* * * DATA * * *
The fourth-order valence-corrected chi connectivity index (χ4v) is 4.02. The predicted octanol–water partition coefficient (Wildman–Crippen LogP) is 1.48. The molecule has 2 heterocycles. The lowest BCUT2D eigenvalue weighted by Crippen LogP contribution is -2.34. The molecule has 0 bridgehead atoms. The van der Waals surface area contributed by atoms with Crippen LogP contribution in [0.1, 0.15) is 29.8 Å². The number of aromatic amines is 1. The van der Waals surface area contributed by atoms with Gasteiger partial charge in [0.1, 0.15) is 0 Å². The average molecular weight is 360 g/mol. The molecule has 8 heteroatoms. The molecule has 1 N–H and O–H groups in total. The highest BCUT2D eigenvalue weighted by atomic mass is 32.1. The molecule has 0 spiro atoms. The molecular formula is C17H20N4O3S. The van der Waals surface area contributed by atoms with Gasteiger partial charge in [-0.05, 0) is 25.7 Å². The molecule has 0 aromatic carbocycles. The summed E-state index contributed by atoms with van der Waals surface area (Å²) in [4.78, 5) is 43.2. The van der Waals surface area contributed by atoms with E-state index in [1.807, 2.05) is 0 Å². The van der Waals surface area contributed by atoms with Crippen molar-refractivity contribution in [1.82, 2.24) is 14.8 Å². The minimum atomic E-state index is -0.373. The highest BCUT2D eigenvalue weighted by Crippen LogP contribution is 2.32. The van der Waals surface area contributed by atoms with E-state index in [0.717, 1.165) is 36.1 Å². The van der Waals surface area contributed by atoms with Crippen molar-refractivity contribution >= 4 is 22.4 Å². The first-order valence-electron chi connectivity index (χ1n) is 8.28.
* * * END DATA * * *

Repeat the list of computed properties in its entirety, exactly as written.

The fourth-order valence-corrected chi connectivity index (χ4v) is 4.02. The predicted octanol–water partition coefficient (Wildman–Crippen LogP) is 1.48. The molecule has 2 heterocycles. The lowest BCUT2D eigenvalue weighted by Crippen LogP contribution is -2.34. The molecule has 0 bridgehead atoms. The van der Waals surface area contributed by atoms with Crippen LogP contribution in [0.1, 0.15) is 29.8 Å². The number of aromatic amines is 1. The van der Waals surface area contributed by atoms with Gasteiger partial charge in [0.1, 0.15) is 0 Å². The average molecular weight is 360 g/mol. The molecule has 8 heteroatoms. The molecule has 1 N–H and O–H groups in total. The highest BCUT2D eigenvalue weighted by atomic mass is 32.1. The molecule has 0 spiro atoms. The molecular formula is C17H20N4O3S. The van der Waals surface area contributed by atoms with Gasteiger partial charge in [-0.05, 0) is 25.7 Å². The molecule has 0 aromatic carbocycles. The summed E-state index contributed by atoms with van der Waals surface area (Å²) in [4.78, 5) is 43.2. The van der Waals surface area contributed by atoms with E-state index in [1.807, 2.05) is 0 Å². The van der Waals surface area contributed by atoms with Crippen molar-refractivity contribution in [1.82, 2.24) is 14.8 Å². The minimum atomic E-state index is -0.373. The highest BCUT2D eigenvalue weighted by Crippen LogP contribution is 2.32. The van der Waals surface area contributed by atoms with E-state index in [0.717, 1.165) is 36.1 Å². The van der Waals surface area contributed by atoms with Crippen molar-refractivity contribution >= 4 is 22.4 Å². The first-order valence-electron chi connectivity index (χ1n) is 8.28.